[Edited 2011-03-31 to fix a typo. Also note that WIN+T in Windows Vista/Windows 7 will set focus to the first taskbar item]
[Edited 2004-01-29 to fix mistakes]
Windows 95 introduced the “taskbar.” Designed to remind users what programs were running and to provide a single STARTing point, it was intuitive and original1.
I didn't join the Windows team until late in the development cycle and there was no keyboard access to the taskbar, often known as the “tray“. With Nashville, the codename for shell-intergrated Internet Explorer, the taskbar code was completely rewritten and given basic keyboard access.
The taskbar is really a series of sections. At a minimum, there will be three sections. The first is the Start button, the second is the series of open windows commonly known as the taskbar. The next section will be the taskbar notification area, which includes the clock and any notification icons, like the Volume control, and Dial-Up networking status.
Normally, the taskbar doesn't have focus - one of the open windows does. There is no direct keyboard shortcut to the taskbar, but there are a couple of ways to get it focus. The first is to open the Start menu by pressing it's shortcut. That would be the Windows key, or CTRL+ESC for keyboards without a Windows key. The Start menu will appear and have keyboard focus. You can use the arrow keys to move around the menu and press Enter to select an item.
To set focus to the taskbar, you can press ESC to dismiss the Start Menu. The keyboard focus will then be placed on Start button. Notice the faint dotted rectangle indicating focus. Pressing Space or Enter will open the Start Menu again. Pressing the Context Menu key or the older SHIFT+F10 shortcut will present the shortcut menu for the Start Menu.
With the focus on either the Start Menu itself, or the Start button, pressing the TAB key will move focus to the next section. This maybe the Quick Launch toolbar, or the buttons representing open windows. Each acts like a toolbar, and you can move between the items with arrow keys. Pressing Space or Enter activates the item just as if you clicked on it. Similarly, pressing the Context Menu key or SHIFT+F10 will present the menu for that item.
Pressing TAB again moves to the next section - either an enabled toolbar or if none, the tray notification area. The focus will be placed on the first icon. Unlike a toolbar however, the tray icons have three methods of input - primary (left) click, secondary (right) click, and primary double-click. When keyboard focused, pressing Space performs the same action as primary click, while the Enter key is the same as a primary double-click. The Context Menu key or SHIFT+F10 would do the same as a secondary click, normally presenting a context menu for the item.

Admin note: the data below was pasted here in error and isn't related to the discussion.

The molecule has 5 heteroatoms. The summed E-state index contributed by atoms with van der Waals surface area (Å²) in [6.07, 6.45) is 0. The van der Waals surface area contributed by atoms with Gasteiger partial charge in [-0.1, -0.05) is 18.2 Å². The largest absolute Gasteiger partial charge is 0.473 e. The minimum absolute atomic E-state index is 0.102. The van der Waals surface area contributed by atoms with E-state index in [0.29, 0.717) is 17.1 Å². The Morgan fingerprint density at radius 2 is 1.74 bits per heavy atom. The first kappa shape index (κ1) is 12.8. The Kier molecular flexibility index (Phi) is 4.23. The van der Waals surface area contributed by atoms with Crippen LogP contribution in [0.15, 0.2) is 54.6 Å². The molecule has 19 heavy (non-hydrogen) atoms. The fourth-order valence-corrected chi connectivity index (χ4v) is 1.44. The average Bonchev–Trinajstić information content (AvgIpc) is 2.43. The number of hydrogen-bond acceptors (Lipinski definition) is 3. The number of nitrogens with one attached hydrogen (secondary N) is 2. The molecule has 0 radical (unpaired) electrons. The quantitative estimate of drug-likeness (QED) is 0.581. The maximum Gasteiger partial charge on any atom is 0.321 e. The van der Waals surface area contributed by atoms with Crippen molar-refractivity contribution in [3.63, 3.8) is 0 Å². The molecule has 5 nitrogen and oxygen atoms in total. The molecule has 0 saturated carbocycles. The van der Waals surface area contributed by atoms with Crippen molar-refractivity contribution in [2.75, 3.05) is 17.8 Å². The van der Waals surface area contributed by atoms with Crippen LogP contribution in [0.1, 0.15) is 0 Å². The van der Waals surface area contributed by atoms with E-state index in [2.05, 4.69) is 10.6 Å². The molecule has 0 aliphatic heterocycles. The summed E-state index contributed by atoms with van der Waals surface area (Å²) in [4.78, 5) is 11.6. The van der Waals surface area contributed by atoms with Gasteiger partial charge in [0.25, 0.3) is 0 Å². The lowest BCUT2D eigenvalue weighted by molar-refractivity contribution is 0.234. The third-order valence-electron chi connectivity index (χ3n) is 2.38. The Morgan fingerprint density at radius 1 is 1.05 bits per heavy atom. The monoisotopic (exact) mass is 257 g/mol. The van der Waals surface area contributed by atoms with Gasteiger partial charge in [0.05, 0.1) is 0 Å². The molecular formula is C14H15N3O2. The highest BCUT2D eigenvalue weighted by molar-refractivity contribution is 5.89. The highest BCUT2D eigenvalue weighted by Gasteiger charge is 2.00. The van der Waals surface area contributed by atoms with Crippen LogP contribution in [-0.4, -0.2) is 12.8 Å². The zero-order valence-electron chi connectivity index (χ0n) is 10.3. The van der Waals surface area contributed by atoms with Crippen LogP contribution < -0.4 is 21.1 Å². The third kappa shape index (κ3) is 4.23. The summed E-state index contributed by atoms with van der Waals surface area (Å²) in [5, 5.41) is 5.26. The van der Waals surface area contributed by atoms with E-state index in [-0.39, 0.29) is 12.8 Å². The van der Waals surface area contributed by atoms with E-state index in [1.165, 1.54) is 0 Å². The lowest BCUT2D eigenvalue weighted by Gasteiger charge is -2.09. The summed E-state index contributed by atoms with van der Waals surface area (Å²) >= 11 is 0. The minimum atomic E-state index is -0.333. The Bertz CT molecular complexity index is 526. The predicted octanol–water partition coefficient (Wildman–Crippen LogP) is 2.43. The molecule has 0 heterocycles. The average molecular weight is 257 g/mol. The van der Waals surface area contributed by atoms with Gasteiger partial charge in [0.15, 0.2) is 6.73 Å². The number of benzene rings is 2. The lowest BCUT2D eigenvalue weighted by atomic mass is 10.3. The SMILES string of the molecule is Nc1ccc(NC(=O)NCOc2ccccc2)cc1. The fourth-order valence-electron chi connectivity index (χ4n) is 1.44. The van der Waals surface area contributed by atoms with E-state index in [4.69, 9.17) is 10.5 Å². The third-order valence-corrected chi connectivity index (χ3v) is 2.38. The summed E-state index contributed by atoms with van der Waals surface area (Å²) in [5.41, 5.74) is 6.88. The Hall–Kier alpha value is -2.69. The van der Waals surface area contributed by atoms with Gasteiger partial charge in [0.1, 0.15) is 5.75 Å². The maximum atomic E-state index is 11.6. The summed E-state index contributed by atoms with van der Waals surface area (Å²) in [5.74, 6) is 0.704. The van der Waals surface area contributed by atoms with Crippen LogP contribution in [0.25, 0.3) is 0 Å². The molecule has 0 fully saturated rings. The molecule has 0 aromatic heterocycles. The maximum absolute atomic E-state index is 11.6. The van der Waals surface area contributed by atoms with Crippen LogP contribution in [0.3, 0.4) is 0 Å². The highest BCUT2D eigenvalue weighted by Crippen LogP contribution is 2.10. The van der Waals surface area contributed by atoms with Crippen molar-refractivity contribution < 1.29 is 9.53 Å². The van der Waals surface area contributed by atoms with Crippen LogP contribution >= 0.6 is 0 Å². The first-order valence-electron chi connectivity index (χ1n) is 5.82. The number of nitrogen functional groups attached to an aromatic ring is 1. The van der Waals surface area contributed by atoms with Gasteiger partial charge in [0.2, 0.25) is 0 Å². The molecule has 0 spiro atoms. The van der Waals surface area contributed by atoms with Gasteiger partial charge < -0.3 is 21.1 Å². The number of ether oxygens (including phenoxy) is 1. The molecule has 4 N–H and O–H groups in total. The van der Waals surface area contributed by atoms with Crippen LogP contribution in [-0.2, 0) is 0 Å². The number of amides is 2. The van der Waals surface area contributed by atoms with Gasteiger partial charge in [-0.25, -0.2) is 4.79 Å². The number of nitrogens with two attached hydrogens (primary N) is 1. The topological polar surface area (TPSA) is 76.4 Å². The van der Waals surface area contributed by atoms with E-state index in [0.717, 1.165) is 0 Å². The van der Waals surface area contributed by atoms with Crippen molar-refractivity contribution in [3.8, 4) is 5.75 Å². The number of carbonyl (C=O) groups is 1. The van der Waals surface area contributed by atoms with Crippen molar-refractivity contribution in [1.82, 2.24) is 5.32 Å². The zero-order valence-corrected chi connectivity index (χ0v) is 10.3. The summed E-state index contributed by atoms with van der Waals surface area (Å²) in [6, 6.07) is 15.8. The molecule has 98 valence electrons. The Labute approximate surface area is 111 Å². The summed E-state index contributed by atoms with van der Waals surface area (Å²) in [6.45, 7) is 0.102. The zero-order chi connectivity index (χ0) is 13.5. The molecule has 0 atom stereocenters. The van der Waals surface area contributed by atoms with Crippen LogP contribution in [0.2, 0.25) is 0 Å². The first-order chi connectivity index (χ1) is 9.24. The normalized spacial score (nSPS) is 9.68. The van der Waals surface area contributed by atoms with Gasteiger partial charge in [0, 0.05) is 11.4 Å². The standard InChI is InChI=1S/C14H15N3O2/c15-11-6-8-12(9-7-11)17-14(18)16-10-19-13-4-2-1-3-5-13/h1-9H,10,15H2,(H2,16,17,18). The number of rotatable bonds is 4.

To see this in action, play around with the Volume icon. It's disabled by default in Windows XP, you might have to enable it first.
A single click on the Volume icon presents the volume slider control. When focused, the slider will appear after pressing Space. A secondary (right) click produces a context menu with two items, “Open Volume Control“ in bold letters and “Adjust Audio Properties“. The bolded item indicates the default action when the icon is double-clicked. To replicate the double-click, press Enter and the full Volume Control appears with several sliders.
The notification icons are always the last section. If you press TAB while on any icon, focus is given to the desktop. Note that focus is actually on the Desktop itself since no icons are selected. Pressing Context Menu or SHIFT+F10 here gives you the (in)famous desktop menu. Pressing Space will select whatever icon has focus.
Pressing TAB while focus is on the desktop will move focus to the next toolbar is enabled (such as Address bar docked to one edge of the screen). If no other toolbars are enabled, focus will be given to the Start button and the cycle is started over.
Basically, if you are a keyboard-only user, the taskbar has full functionality available.
There is one piece of functionality I didn't demonstrate, and that's the ability to turn on or off other Toolbars. That can ONLY be done from the taskbar context menu. Usually the cursor is placed over a empty area of the taskbar and a secondary click is done. A Toolbars sub-menu lists those installed. To get to the taskbar context menu, you have to get the focus on the clock and press the Context Menu key.
If you want to play around with the keyboard, note that the taskbar can be moved and resized by the keyboard. Press ALT+Space to activate the system menu. Choose Move and press the arrow keys towards the new screen edge the taskbar should dock to. Nothing will appear to happen at first, but as you get near the screen edge, the taskbar will snap from it's old location to the new one. Press Enter when finished to exit the Move or Size operation.
The keyboard access to the taskbar and desktop is hardly optimal, but fits with Windows overall keyboarding scheme. When other toolbars are enabled, quirks get into the mix, so I can't recommend them. For those users who are forced into keyboarding only due to physical or machine limitations, this functionality can be very useful.
1 No, the Apple menu bar does not count. Ever try figuring out what other programs are running on a Mac? Maybe it's easier now with OS-X.